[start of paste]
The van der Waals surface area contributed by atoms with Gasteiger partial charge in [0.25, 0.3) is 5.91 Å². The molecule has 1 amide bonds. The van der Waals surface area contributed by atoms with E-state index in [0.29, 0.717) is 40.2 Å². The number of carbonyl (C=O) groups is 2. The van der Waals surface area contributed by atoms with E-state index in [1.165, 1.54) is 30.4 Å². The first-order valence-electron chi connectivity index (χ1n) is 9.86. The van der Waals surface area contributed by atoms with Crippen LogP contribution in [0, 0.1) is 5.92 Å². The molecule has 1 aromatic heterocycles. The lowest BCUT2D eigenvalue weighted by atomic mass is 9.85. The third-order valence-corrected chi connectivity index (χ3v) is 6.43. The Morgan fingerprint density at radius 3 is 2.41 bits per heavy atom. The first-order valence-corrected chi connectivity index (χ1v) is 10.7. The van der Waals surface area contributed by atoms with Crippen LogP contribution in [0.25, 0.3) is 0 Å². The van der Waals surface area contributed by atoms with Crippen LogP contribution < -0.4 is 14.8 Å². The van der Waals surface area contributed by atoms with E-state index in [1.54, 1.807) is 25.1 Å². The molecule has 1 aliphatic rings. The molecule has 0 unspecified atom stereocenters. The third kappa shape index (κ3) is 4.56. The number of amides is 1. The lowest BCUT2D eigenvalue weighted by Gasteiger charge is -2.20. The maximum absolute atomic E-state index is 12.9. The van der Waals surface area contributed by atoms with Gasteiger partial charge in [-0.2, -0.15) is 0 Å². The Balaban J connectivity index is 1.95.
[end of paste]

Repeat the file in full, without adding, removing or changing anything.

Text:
The van der Waals surface area contributed by atoms with Gasteiger partial charge in [0.25, 0.3) is 5.91 Å². The molecule has 1 amide bonds. The van der Waals surface area contributed by atoms with E-state index in [0.29, 0.717) is 40.2 Å². The number of carbonyl (C=O) groups is 2. The van der Waals surface area contributed by atoms with E-state index in [1.165, 1.54) is 30.4 Å². The first-order valence-electron chi connectivity index (χ1n) is 9.86. The van der Waals surface area contributed by atoms with Crippen LogP contribution in [0, 0.1) is 5.92 Å². The molecule has 1 aromatic heterocycles. The lowest BCUT2D eigenvalue weighted by atomic mass is 9.85. The third-order valence-corrected chi connectivity index (χ3v) is 6.43. The Morgan fingerprint density at radius 3 is 2.41 bits per heavy atom. The first-order valence-corrected chi connectivity index (χ1v) is 10.7. The van der Waals surface area contributed by atoms with Crippen LogP contribution in [0.25, 0.3) is 0 Å². The van der Waals surface area contributed by atoms with Crippen LogP contribution < -0.4 is 14.8 Å². The van der Waals surface area contributed by atoms with E-state index in [1.54, 1.807) is 25.1 Å². The molecule has 1 aliphatic rings. The molecule has 0 unspecified atom stereocenters. The third kappa shape index (κ3) is 4.56. The number of amides is 1. The lowest BCUT2D eigenvalue weighted by Gasteiger charge is -2.20. The maximum absolute atomic E-state index is 12.9. The van der Waals surface area contributed by atoms with Gasteiger partial charge in [-0.2, -0.15) is 0 Å². The Balaban J connectivity index is 1.95.